Well, take a deep breath and relax – because this happens to every writer at some point. And when it does happen, you have two choices – keep going or give up. Both can be viable options, but most of the time, it’s simply part of the creative process and you need to keep going to get the results you’re looking for.

It might be that the idea or voice of your story really doesn’t work, but in general, it usually means that you need more time, more drafts, and more thinking space. There are obstacles in your way, but you can usually overcome them, with some effort and patience and a dollop of courage.

Here are some approaches that work for me…

Face your demons: this is my first approach. When something is challenging, or scary, or seemingly impossible, I like to tackle it head on. Otherwise it grows into a giant monster that follows you everywhere, taunting you. If you give the most difficult or scary tasks your best shot, at your best time of day, even tiny steps forward will help to relieve the pressure you’re under and move your story along.

Take more short breaks: I can often concentrate for hours at a time, but when I’m caught up in something extra challenging, I take a break every time my concentration naturally beaks. This could be every hour or 45 minutes, but with increased challenge comes increased pressure and so the usual long concentration periods don’t work as well. Lots of short breaks allow your brain to relax a little before the next bout – and allow creative thoughts to keep flowing.

Try something new: If you write organically to find your character and stories, try pausing to map out how far you’ve got and where you want to go. Stepping back to see the bigger picture might help you to spot issues with plot or pacing, renew your enthusiasm, or remind you of your initial aim and show you where things have veered off.

Move! I swear by long walks! I start every day with a long walk (two-hours or more) to get the blood flowing and to encourage my brain to let go of any concerns or worries. Likewise, when I hit a wall, or I feel my concentration or enthusiasm ebbing, I get up and move. It might be a shrug or a dance or a stretch, but I find movement creates a momentary distraction and helps fresh thoughts to come flooding in.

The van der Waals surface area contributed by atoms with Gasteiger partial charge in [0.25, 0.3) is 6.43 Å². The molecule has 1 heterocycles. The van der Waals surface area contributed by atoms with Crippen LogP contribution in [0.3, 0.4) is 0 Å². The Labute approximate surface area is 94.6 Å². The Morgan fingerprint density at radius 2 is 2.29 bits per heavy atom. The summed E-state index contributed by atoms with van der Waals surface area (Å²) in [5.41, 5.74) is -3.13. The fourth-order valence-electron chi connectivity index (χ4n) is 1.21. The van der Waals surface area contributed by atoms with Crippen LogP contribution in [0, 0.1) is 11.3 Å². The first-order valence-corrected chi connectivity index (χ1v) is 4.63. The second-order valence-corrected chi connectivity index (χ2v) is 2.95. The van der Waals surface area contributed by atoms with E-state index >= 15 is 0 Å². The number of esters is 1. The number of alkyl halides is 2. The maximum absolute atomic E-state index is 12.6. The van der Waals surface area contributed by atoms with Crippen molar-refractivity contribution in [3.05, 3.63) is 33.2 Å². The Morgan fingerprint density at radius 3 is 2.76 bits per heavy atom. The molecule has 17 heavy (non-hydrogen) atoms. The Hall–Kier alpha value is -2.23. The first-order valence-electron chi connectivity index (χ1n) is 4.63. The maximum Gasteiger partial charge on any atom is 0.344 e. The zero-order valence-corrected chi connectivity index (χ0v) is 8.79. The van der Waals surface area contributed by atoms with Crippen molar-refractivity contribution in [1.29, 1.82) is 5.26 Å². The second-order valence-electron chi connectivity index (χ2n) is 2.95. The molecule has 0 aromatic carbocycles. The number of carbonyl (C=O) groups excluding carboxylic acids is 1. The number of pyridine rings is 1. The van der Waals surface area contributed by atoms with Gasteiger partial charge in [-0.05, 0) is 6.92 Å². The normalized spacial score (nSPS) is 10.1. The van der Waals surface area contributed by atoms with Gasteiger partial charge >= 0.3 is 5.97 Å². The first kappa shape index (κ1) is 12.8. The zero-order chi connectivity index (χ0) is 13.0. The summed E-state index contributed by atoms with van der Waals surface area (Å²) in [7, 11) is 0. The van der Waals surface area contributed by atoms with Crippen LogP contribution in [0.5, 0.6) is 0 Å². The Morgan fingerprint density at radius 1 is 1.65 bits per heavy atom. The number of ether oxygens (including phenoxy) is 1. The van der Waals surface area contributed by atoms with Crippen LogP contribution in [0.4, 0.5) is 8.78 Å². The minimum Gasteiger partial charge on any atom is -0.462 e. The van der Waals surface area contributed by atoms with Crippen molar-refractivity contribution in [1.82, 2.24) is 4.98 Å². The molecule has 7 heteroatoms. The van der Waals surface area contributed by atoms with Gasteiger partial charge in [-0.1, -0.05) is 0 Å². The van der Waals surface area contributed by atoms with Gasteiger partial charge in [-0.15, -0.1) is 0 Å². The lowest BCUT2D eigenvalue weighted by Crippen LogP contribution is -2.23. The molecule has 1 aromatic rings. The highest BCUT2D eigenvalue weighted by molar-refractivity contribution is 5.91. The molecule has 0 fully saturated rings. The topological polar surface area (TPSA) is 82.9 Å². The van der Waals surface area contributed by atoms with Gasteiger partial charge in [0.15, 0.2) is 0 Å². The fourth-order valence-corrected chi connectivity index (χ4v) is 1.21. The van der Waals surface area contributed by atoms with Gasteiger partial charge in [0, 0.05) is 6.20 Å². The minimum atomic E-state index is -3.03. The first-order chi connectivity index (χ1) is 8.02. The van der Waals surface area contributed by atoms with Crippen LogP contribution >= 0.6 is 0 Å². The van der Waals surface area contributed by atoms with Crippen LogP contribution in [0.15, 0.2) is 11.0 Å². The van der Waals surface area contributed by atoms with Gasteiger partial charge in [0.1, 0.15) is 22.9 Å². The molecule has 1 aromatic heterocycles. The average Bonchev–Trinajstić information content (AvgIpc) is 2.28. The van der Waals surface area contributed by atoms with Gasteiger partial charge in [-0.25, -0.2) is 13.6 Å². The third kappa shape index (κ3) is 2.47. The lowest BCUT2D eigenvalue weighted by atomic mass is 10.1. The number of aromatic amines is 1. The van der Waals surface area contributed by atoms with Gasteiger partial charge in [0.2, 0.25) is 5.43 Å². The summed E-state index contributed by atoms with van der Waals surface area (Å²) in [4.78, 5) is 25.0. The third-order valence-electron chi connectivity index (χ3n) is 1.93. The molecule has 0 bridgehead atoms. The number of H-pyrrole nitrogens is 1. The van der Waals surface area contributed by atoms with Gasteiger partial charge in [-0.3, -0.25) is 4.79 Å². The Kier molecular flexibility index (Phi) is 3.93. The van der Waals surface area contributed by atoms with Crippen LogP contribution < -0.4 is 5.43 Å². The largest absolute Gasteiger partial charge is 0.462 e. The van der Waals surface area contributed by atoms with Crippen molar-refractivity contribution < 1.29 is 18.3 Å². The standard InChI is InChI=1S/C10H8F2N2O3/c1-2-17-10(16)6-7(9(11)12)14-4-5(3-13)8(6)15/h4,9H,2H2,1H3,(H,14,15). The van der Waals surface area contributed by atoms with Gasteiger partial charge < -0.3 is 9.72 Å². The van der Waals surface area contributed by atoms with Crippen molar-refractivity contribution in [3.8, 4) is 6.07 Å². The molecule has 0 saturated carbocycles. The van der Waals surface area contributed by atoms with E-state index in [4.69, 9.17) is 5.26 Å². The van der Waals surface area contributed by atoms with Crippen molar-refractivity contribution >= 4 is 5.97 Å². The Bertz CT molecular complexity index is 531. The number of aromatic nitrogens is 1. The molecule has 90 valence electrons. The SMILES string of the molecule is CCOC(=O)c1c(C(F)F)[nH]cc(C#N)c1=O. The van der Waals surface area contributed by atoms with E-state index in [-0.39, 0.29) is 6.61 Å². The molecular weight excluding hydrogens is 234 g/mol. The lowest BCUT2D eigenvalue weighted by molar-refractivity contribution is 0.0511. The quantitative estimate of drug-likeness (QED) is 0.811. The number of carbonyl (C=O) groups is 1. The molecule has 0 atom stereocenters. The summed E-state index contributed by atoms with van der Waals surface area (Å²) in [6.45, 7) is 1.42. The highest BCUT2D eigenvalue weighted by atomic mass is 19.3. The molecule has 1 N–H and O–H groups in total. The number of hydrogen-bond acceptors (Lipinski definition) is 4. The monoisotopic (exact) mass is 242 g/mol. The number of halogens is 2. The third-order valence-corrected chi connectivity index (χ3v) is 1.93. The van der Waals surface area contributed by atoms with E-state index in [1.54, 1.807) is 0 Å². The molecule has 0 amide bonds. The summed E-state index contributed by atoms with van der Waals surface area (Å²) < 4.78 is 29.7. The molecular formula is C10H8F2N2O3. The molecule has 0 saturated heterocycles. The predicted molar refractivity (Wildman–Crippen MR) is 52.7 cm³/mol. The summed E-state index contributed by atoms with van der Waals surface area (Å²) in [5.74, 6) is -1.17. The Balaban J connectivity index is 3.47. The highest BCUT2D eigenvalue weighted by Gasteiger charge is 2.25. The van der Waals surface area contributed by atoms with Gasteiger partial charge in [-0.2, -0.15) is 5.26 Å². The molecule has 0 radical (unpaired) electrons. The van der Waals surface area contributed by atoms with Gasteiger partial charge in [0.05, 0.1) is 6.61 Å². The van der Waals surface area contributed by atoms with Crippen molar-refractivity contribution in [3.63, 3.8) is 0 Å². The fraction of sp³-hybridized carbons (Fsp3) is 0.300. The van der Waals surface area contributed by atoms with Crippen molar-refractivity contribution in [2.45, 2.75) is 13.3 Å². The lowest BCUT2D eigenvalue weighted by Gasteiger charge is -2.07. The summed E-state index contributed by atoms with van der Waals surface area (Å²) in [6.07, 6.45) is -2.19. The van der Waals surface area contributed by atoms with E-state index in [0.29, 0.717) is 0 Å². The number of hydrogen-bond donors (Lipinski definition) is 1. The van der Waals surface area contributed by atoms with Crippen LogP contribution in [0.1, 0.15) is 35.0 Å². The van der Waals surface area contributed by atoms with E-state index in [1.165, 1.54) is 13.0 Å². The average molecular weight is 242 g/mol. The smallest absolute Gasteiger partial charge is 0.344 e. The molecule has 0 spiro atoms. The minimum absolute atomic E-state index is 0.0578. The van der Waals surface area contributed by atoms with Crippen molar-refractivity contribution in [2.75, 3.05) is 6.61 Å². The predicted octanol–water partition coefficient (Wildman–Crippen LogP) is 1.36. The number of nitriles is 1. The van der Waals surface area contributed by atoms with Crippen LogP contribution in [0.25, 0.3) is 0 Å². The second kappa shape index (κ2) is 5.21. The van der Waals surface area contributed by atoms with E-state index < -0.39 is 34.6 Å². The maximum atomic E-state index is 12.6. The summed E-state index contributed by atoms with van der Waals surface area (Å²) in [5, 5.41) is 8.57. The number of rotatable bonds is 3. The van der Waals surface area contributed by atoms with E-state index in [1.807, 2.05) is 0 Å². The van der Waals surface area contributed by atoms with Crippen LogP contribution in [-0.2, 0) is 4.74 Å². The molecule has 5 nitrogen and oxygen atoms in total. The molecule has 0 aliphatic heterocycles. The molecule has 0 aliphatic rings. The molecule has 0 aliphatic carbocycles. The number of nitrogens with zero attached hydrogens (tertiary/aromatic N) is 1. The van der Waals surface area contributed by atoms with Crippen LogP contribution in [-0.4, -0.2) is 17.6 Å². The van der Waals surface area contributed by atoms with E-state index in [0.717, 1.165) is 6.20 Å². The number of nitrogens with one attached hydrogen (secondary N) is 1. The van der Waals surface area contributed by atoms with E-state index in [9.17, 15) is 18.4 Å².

If all else fails: I’m not an advocate of giving up, but if you have truly tried everything else and the words are still not coming, or if you’re endangering the quality of your manuscript, then put your work in progress aside. Don’t stop writing, but work on something else and go back to your tricky manuscript the next day.

Good luck with your work in progress – happy writing! E x

(Note: this was originally written for the Girls Heart Books blog)

Writing a First Draft

ERMurray8_deskHappy 2018 to you all! At the start of a new year, people often feel energised and raring to go, so I’m starting the year with a few blog posts that will hopefully help to kickstart your writing, wherever you are on your writing journey. On the first day of the year, I’m starting right at the the beginning… because we all have to start somewhere.

A first draft is exciting, but it can also be daunting. You have an idea and characters ready to burst onto the page, but at the same time, you have an intimidating blank screen glaring at you, daring you to fill it. So, how do you dive in and start getting those ideas down? How do you drag that first draft out of your head and heart and onto the page? Every writer is different, but this is what works for me…

It may seem obvious, but my advice is to just write. Write freely and manically and with abandon. Change character names if needed as you go, ignore the spelling mistakes, don’t edit a thing. Just write, write, write, until you have a decent body of words that can be shaped into a real story later along the line. Don’t worry about making mistakes – just go for it. Turn off that inner editor and inner critic, and make words.

I am now on my fifth book (an adult fiction, not contracted, title TBC) and so far, I have set myself the same goal every time I write a first draft. I aim for between 50,000 and 60,000 words in 30 days. That’s a lot of words in a short space of time, but I find that I get into a rhythm that’s both bewildering and fun – and once I have words there, it’s easier to make them behave. I admit that this method produces a draft that’s terrible. So terrible, in fact, that it’s more of a draft zero – but that’s how I find my story.

When I plot or plan, it kills the story for me and I get bored and lose interest. If I use this frenzied method, I get excited about the story and characters and surprising things happen. I try not to worry about mistakes or plots holes or story arcs, and only a small amount of this initial draft will be in my final book. After all, writing is rewriting! But like an artist mixing paints or a sculptor preparing clay, this gives me something concrete that I can shape, sluice, and colour.